Damian Green was answering an urgent question at the House of Commons (BBC)
Immigration minister Damian Green has explained his decision to strip London Metropolitan University of its Highly Trusted Status (HTS), which has left more than 2,000 foreign students facing deportation.
Green said there were "systemic failures" at the university relating to students studying without permission, the recruitment of international students and the monitoring of student attendance, and these failures necessitated the removal of London Met's HTS - which means the university is no longer entitled to sponsor international students.
Green also added that a task force has been set up to help "genuine, appropriately qualified" international students find another institution to complete their studies.
The minister said any affected students would be notified of their situation on 1 October, giving them 60 days to find another university or leave Britain.
Green was responding to an urgent question from Labour's Jeremy Corbyn in the House of Commons following Westminster's summer recess.
Green told MPs: "Institutions must comply with the rules, whether they sponsor 10, 100, or 1,000 international students.
"This includes having a system to check that students have the right visas to study in the UK, and monitoring the attendance of students.
"Universities must ensure that students can speak English and have the right qualifications to study at degree level. UKBA (UK Border Agency) found systemic failures which meant that London Met has not been able to ensure the appropriate admission and tracking of students from abroad.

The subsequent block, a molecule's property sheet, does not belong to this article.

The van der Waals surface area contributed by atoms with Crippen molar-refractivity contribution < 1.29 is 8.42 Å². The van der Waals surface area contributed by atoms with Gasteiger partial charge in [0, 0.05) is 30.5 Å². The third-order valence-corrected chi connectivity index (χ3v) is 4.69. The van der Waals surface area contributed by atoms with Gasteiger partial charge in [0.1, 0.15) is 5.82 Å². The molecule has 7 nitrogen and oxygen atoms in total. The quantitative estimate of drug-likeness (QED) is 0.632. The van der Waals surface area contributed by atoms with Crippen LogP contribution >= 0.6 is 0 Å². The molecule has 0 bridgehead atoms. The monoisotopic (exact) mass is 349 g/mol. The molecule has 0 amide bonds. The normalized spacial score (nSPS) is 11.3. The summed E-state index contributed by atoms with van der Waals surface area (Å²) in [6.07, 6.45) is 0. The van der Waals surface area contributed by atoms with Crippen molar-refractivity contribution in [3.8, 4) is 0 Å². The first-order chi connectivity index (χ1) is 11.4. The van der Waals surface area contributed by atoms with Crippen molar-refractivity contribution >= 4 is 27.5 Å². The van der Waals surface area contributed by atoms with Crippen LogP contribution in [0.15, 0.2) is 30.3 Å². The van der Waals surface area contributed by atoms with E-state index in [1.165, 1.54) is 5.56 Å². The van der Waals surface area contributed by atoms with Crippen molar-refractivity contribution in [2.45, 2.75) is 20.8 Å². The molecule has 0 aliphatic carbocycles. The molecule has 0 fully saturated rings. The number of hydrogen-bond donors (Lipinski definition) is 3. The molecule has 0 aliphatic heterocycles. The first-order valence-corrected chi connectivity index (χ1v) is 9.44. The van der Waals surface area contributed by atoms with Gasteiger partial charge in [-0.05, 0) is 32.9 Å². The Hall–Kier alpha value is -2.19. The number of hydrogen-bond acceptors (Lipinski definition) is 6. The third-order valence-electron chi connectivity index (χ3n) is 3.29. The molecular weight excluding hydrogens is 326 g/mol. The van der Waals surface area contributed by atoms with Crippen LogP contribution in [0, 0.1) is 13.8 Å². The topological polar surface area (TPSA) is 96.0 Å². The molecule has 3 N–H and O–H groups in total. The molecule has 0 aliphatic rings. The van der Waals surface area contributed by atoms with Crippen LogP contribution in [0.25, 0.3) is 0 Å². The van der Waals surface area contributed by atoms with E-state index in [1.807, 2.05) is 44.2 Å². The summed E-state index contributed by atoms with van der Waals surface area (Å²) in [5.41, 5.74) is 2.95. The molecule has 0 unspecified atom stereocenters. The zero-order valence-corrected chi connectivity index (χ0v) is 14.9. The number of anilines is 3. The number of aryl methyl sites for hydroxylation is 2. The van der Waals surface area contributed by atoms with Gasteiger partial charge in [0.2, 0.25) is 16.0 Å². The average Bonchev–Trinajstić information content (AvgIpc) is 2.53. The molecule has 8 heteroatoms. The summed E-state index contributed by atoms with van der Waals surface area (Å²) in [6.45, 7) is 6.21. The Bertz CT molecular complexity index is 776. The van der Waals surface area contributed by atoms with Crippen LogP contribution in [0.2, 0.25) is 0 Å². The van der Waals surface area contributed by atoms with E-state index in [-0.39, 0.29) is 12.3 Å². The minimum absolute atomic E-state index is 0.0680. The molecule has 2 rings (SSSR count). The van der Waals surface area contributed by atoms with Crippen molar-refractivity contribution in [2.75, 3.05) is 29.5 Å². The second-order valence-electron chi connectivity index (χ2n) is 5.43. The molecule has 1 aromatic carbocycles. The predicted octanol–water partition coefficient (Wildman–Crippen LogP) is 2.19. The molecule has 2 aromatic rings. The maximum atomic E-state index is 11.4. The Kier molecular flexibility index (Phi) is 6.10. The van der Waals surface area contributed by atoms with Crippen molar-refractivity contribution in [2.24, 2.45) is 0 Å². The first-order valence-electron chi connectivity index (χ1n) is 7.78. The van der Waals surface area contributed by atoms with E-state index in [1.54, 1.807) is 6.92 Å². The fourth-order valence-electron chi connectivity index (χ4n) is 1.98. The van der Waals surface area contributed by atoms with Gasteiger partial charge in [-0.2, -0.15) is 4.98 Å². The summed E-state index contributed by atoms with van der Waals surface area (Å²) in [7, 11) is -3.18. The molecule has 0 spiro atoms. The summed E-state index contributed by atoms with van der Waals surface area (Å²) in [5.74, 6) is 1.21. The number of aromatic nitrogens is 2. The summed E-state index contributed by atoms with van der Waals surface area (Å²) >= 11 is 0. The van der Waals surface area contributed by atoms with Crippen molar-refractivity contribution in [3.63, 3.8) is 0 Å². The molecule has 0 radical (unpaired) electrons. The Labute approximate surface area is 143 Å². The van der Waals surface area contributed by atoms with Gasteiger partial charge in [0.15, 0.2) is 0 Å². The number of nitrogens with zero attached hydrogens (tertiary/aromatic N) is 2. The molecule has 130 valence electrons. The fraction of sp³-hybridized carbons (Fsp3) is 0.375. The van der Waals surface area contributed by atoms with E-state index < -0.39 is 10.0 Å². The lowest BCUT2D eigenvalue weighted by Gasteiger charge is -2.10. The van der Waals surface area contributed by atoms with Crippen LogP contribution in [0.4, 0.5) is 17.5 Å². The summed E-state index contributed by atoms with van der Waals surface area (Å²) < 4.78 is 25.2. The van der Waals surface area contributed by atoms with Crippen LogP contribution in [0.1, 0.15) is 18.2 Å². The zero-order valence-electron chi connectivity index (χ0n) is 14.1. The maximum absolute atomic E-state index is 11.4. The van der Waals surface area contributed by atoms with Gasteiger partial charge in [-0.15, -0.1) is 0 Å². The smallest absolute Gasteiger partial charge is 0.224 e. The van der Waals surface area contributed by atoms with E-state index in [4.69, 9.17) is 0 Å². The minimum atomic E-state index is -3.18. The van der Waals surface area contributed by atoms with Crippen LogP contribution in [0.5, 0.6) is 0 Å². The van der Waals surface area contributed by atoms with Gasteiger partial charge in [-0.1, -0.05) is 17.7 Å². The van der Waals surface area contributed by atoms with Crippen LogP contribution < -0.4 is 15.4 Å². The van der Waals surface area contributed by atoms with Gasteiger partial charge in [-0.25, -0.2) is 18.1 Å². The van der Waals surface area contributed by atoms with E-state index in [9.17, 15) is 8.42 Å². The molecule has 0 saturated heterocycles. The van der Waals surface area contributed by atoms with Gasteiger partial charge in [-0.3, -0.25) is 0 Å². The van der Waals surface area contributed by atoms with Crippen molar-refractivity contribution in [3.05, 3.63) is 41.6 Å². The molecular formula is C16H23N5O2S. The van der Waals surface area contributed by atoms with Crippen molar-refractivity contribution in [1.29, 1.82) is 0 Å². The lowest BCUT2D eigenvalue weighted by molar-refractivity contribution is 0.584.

"The taskforce is working with London Metropolitan University to help genuine, appropriately qualified students to find another education provider to sponsor them.
"Three UKBA staff are currently based in a Help Centre set up by London Met to support and advise students.
"But let's be clear, these particular problems have been identified at one university, not the whole sector. This government recognises the important contribution that international students make to the UK's economy, and to making British Universities among the best in the world."
Corbyn claimed the withdrawal of London Met's HTS would deter foreigners from studying in the UK.
He said: "The image around the world is one that is really quite appalling because it suggests that overseas students may well be deported from this country because of a decision made by UKBA for which there is no detail given as to the basis of that decision."
Labour's former education secretary David Blunkett also said the decision to revoke London Met's HTS, which was made last week, sends out a message that the UK is "not welcoming" to foreign students.
In response to the HTS revocation, London Met said its "absolute priority" was to help any students affected by this decision and described the implications of the revocation as "hugely significant and far-reaching".
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